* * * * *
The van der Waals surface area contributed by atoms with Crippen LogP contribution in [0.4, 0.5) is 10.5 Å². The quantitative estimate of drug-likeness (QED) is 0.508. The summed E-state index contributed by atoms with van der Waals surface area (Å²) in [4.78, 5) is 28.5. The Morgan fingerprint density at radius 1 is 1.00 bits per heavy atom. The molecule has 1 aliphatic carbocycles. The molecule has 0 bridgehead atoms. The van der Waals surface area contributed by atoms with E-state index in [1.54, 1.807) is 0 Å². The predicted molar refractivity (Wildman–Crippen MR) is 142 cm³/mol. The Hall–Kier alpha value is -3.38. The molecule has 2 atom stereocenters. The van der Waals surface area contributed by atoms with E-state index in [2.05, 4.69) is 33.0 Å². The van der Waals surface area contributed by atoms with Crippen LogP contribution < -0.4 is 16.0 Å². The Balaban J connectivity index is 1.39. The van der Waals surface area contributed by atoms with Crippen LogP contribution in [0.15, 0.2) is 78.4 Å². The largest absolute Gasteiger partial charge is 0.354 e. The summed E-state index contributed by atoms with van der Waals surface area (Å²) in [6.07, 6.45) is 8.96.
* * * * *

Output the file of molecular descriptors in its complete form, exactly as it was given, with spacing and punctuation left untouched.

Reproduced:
The van der Waals surface area contributed by atoms with Crippen LogP contribution in [0.4, 0.5) is 10.5 Å². The quantitative estimate of drug-likeness (QED) is 0.508. The summed E-state index contributed by atoms with van der Waals surface area (Å²) in [4.78, 5) is 28.5. The Morgan fingerprint density at radius 1 is 1.00 bits per heavy atom. The molecule has 1 aliphatic carbocycles. The molecule has 0 bridgehead atoms. The van der Waals surface area contributed by atoms with E-state index in [1.54, 1.807) is 0 Å². The predicted molar refractivity (Wildman–Crippen MR) is 142 cm³/mol. The Hall–Kier alpha value is -3.38. The molecule has 2 atom stereocenters. The van der Waals surface area contributed by atoms with E-state index in [2.05, 4.69) is 33.0 Å². The van der Waals surface area contributed by atoms with Crippen LogP contribution < -0.4 is 16.0 Å². The Balaban J connectivity index is 1.39. The van der Waals surface area contributed by atoms with Crippen LogP contribution in [0.15, 0.2) is 78.4 Å². The largest absolute Gasteiger partial charge is 0.354 e. The summed E-state index contributed by atoms with van der Waals surface area (Å²) in [6.07, 6.45) is 8.96.